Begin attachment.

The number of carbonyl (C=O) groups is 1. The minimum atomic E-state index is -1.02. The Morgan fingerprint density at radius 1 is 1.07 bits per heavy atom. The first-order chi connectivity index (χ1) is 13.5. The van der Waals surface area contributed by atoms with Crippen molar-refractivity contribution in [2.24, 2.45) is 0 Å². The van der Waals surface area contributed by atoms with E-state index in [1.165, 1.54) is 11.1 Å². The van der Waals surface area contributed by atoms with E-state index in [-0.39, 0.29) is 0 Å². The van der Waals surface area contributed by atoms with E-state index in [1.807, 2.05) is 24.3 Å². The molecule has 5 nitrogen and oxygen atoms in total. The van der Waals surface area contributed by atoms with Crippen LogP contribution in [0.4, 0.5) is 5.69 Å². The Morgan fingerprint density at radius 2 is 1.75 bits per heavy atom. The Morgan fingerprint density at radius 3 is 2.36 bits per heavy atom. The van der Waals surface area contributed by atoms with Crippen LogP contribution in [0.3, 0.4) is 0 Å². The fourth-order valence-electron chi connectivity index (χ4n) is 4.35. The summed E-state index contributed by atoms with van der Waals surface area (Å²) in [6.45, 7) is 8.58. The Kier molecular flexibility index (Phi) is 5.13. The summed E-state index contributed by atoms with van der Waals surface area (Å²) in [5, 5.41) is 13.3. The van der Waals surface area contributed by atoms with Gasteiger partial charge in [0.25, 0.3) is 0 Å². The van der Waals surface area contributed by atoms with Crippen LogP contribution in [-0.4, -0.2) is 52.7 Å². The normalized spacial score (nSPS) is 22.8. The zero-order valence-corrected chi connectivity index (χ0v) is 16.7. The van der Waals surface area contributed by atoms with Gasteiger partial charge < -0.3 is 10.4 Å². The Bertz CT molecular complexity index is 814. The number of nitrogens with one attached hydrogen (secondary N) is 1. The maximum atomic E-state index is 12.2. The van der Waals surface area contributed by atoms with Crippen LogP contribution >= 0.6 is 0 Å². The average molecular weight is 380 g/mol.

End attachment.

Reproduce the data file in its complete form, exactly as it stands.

The number of carbonyl (C=O) groups is 1. The minimum atomic E-state index is -1.02. The Morgan fingerprint density at radius 1 is 1.07 bits per heavy atom. The first-order chi connectivity index (χ1) is 13.5. The van der Waals surface area contributed by atoms with Crippen molar-refractivity contribution in [2.24, 2.45) is 0 Å². The van der Waals surface area contributed by atoms with E-state index in [1.165, 1.54) is 11.1 Å². The van der Waals surface area contributed by atoms with E-state index in [-0.39, 0.29) is 0 Å². The van der Waals surface area contributed by atoms with E-state index in [1.807, 2.05) is 24.3 Å². The molecule has 5 nitrogen and oxygen atoms in total. The van der Waals surface area contributed by atoms with Crippen LogP contribution in [0.4, 0.5) is 5.69 Å². The Morgan fingerprint density at radius 2 is 1.75 bits per heavy atom. The Morgan fingerprint density at radius 3 is 2.36 bits per heavy atom. The van der Waals surface area contributed by atoms with Crippen LogP contribution in [0.3, 0.4) is 0 Å². The fourth-order valence-electron chi connectivity index (χ4n) is 4.35. The summed E-state index contributed by atoms with van der Waals surface area (Å²) in [6.45, 7) is 8.58. The Kier molecular flexibility index (Phi) is 5.13. The summed E-state index contributed by atoms with van der Waals surface area (Å²) in [5, 5.41) is 13.3. The van der Waals surface area contributed by atoms with Gasteiger partial charge in [0.25, 0.3) is 0 Å². The van der Waals surface area contributed by atoms with Crippen LogP contribution in [-0.4, -0.2) is 52.7 Å². The normalized spacial score (nSPS) is 22.8. The zero-order valence-corrected chi connectivity index (χ0v) is 16.7. The van der Waals surface area contributed by atoms with Gasteiger partial charge < -0.3 is 10.4 Å². The Bertz CT molecular complexity index is 814. The number of nitrogens with one attached hydrogen (secondary N) is 1. The maximum atomic E-state index is 12.2. The van der Waals surface area contributed by atoms with Crippen LogP contribution >= 0.6 is 0 Å². The average molecular weight is 380 g/mol.